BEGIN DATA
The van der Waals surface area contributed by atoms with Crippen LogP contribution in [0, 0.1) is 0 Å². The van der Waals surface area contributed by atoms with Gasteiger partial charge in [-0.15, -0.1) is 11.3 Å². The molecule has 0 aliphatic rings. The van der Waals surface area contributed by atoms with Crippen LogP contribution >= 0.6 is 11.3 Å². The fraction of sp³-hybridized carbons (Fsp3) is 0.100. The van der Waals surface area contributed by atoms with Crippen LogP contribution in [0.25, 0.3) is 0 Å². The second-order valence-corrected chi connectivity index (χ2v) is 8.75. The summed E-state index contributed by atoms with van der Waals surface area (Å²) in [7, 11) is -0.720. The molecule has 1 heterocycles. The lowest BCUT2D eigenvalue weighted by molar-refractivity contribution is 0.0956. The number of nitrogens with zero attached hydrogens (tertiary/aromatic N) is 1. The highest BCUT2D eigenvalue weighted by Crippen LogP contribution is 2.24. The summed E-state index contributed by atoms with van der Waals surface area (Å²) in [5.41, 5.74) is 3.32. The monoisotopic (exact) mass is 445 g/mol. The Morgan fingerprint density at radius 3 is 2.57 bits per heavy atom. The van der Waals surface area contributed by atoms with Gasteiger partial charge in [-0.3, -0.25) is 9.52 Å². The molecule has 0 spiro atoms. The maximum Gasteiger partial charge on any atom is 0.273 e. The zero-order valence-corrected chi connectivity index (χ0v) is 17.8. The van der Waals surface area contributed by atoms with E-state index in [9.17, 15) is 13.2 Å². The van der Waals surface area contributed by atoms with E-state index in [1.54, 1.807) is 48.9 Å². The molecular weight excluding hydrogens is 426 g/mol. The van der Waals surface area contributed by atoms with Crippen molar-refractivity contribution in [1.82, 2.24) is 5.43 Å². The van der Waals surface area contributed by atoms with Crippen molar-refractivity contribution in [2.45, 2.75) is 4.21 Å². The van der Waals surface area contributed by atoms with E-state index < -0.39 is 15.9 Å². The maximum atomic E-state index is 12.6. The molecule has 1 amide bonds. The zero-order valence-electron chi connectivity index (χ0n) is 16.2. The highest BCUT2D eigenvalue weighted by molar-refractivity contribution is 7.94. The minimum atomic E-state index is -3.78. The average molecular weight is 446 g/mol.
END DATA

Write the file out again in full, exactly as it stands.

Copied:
The van der Waals surface area contributed by atoms with Crippen LogP contribution in [0, 0.1) is 0 Å². The van der Waals surface area contributed by atoms with Gasteiger partial charge in [-0.15, -0.1) is 11.3 Å². The molecule has 0 aliphatic rings. The van der Waals surface area contributed by atoms with Crippen LogP contribution >= 0.6 is 11.3 Å². The fraction of sp³-hybridized carbons (Fsp3) is 0.100. The van der Waals surface area contributed by atoms with Crippen LogP contribution in [0.25, 0.3) is 0 Å². The second-order valence-corrected chi connectivity index (χ2v) is 8.75. The summed E-state index contributed by atoms with van der Waals surface area (Å²) in [7, 11) is -0.720. The molecule has 1 heterocycles. The lowest BCUT2D eigenvalue weighted by molar-refractivity contribution is 0.0956. The number of nitrogens with zero attached hydrogens (tertiary/aromatic N) is 1. The highest BCUT2D eigenvalue weighted by Crippen LogP contribution is 2.24. The summed E-state index contributed by atoms with van der Waals surface area (Å²) in [5.41, 5.74) is 3.32. The monoisotopic (exact) mass is 445 g/mol. The Morgan fingerprint density at radius 3 is 2.57 bits per heavy atom. The van der Waals surface area contributed by atoms with Gasteiger partial charge in [-0.3, -0.25) is 9.52 Å². The molecule has 0 spiro atoms. The maximum Gasteiger partial charge on any atom is 0.273 e. The zero-order valence-corrected chi connectivity index (χ0v) is 17.8. The van der Waals surface area contributed by atoms with E-state index in [9.17, 15) is 13.2 Å². The van der Waals surface area contributed by atoms with E-state index in [1.54, 1.807) is 48.9 Å². The molecular weight excluding hydrogens is 426 g/mol. The van der Waals surface area contributed by atoms with Crippen molar-refractivity contribution in [1.82, 2.24) is 5.43 Å². The van der Waals surface area contributed by atoms with Crippen molar-refractivity contribution in [2.45, 2.75) is 4.21 Å². The van der Waals surface area contributed by atoms with E-state index < -0.39 is 15.9 Å². The maximum atomic E-state index is 12.6. The molecule has 1 amide bonds. The zero-order valence-electron chi connectivity index (χ0n) is 16.2. The highest BCUT2D eigenvalue weighted by molar-refractivity contribution is 7.94. The minimum atomic E-state index is -3.78. The average molecular weight is 446 g/mol.